S. NoGene NameGenes from Model PlantsEffect on Oil AccumulationReferenceOrthologs in S indicum
(Gossypium hirsutum)
Overexpression driven by the seed specific AGP promoter improved cotton oil content by 9.19 to 21.92% [47,48]SiaccB1
(Nicotiana tabacum)
Chloroplast transformation with modified accD operon increased seed and oil yield[49]SiaccD
Overexpression of AtFabD driven by the promoter of the senescence-associated 1 (SEN1) gene increased by 15–20% storage oil content of Arabidopsis[50]SiFabD
3KASINtFabB (Nicotiana tabacum)NtKASI-1 overexpression enhanced oil accumulation[15]SiFabB-2
(Jatropha curcas)
Virus-induced gene silencing of JcKASII significantly altered TAG biosynthesis[51]SiFabF-3
TAG content of the lacs4 lacs9 double mutant seeds reduced by 27% compared to wild type seeds[16]SiLACS4 and SiLACS9
Knockdown of AtGPAT9 resulted in 26% to 44% reduced seed oil content[52]SiGPAT5 and SiGPAT6
(Arachis hypogea)
Seed-specific overexpression of AhLPAT2 in Arabidopsis increased oil content by 7.4% in transgenic plants[53]SiLPAAT2-1 and SiLPAAT2-2
BnLPAAT2-2 and BnLPAAT2-4 (Brasica napus)Overexpression of rapeseed LPAAT genes in Arabidopsis resulted in transgenic seeds with 13% increased TAG content[54]
8DGAT1AtDGAT1Overexpression of AtDGAT1 under the control of a seed-specific promoter in Arabidopsis and canola increased seed oil content by 28 and 16%, respectively[55]SiDGAT1
(Camelina sativa)
~24% increase in seed oil content in transgenic C. sativa overexpressing CsDGAT1B[56]
(Tropaeolum majus)
Overexpression of embryo-specific TmDGAT1 increased the storage oil content in transgenic Arabidopsis and rapeseed by ~8 and ~15%, respectively[57]
(Brasica napus)
Seed-specific napin promoter drived overexpression in Arabidopsis and rapeseed increased oil content by ~5 and 14%, respectively[58]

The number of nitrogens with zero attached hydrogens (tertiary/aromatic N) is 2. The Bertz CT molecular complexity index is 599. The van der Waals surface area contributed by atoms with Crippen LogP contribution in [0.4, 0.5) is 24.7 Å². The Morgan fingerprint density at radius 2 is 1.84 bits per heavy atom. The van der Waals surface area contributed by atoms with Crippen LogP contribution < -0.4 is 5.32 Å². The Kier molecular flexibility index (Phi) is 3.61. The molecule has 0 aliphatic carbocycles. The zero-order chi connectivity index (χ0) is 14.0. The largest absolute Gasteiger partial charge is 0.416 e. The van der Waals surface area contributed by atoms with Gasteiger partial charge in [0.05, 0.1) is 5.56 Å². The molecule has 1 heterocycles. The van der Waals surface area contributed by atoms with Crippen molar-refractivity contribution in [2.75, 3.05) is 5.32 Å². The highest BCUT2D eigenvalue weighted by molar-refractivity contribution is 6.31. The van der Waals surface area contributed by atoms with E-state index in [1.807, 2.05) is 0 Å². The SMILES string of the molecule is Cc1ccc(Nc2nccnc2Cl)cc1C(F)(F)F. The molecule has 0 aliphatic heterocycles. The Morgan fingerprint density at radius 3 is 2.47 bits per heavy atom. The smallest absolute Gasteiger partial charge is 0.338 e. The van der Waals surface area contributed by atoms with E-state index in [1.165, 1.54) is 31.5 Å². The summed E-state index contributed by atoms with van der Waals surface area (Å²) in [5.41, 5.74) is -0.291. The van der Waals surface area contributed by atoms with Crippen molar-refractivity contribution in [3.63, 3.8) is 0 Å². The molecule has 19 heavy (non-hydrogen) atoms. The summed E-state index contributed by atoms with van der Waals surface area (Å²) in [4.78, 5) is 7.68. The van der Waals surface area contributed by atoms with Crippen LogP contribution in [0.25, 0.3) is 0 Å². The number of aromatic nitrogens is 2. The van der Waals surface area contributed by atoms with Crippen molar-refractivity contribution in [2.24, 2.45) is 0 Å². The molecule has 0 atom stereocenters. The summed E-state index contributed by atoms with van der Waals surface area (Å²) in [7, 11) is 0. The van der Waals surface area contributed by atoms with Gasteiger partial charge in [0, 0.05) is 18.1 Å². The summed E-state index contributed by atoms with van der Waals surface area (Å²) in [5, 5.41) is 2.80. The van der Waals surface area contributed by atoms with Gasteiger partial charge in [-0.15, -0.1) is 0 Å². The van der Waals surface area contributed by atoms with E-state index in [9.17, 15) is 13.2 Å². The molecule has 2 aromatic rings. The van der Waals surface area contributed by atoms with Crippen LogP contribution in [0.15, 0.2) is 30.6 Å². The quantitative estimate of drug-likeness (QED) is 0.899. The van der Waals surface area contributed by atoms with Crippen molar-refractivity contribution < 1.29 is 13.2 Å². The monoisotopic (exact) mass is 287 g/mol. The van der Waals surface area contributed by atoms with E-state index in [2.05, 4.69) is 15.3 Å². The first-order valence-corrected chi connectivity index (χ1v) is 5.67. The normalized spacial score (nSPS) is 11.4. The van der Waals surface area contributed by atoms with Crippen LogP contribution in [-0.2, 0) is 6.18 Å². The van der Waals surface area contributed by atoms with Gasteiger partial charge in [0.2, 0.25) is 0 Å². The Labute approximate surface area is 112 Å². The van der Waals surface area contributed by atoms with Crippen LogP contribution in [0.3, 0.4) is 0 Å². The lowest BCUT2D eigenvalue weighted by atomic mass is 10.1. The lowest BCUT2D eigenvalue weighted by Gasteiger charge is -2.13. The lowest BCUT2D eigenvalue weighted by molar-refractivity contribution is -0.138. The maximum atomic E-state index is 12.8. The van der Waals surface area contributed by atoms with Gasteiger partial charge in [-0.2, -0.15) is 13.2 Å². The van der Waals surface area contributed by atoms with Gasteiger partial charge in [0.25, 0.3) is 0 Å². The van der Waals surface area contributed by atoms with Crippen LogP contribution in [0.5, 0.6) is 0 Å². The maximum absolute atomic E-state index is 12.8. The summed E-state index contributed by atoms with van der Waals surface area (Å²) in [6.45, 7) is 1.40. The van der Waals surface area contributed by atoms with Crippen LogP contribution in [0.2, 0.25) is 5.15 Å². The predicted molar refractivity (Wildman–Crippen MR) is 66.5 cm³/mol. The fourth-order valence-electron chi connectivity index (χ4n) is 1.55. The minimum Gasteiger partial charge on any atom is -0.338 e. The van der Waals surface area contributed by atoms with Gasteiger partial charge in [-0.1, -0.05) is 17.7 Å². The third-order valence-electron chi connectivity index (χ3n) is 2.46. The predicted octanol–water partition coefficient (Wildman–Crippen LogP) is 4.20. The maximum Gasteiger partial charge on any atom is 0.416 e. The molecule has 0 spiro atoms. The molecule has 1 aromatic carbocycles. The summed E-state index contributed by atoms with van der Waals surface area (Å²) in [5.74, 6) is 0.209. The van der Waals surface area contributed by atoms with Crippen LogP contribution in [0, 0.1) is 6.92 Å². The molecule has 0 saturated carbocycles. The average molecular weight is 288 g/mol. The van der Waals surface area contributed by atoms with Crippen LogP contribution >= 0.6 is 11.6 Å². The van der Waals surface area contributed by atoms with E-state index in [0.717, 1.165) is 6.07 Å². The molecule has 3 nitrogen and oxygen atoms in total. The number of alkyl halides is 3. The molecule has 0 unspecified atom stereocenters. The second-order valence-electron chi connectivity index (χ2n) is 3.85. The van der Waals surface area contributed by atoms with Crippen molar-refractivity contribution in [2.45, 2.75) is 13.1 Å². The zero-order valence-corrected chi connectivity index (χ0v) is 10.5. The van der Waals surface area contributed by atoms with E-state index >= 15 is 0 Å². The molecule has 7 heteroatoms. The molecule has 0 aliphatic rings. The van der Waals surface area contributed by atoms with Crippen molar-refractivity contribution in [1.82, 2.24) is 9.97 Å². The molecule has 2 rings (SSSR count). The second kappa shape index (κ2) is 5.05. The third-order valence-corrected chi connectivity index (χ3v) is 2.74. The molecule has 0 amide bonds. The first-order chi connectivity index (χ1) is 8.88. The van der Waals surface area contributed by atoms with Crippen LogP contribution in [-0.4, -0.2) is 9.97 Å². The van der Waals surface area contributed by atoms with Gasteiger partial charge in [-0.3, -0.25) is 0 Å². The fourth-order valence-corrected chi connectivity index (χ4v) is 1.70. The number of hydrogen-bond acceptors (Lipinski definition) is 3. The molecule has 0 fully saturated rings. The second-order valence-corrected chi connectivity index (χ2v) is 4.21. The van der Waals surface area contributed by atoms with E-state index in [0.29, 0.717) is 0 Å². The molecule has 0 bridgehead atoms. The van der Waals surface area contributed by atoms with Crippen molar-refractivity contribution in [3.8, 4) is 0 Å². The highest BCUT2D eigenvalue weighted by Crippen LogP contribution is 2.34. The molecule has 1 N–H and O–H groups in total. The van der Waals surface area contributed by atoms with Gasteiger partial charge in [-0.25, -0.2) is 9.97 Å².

(Elaeis guineensis)
Hetrologously expressed EgDAGT2 in mutant yeast H1246 restored TAG biosynthesis and overexpression of EgDAGT2 in Arabidopsis increased the content of polyunsaturated FAs[59]SiDGAT2
(Glycine max)
Overexpression of GmDGAT2D in Arabidopsis increased TAG biosynthesis by 5.7%[60]
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Nawade, B.; Kumar, A.; Maurya, R.; Subramani, R.; Yadav, R.; Singh, K.; Rangan, P. Longer Duration of Active Oil Biosynthesis during Seed Development Is Crucial for High Oil Yield—Lessons from Genome-Wide In Silico Mining and RNA-Seq Validation in Sesame. Plants 2022, 11, 2980.

AMA Style

Nawade B, Kumar A, Maurya R, Subramani R, Yadav R, Singh K, Rangan P. Longer Duration of Active Oil Biosynthesis during Seed Development Is Crucial for High Oil Yield—Lessons from Genome-Wide In Silico Mining and RNA-Seq Validation in Sesame. Plants. 2022; 11(21):2980.

Chicago/Turabian Style

Nawade, Bhagwat, Ajay Kumar, Rasna Maurya, Rajkumar Subramani, Rashmi Yadav, Kuldeep Singh, and Parimalan Rangan. 2022. "Longer Duration of Active Oil Biosynthesis during Seed Development Is Crucial for High Oil Yield—Lessons from Genome-Wide In Silico Mining and RNA-Seq Validation in Sesame" Plants 11, no. 21: 2980.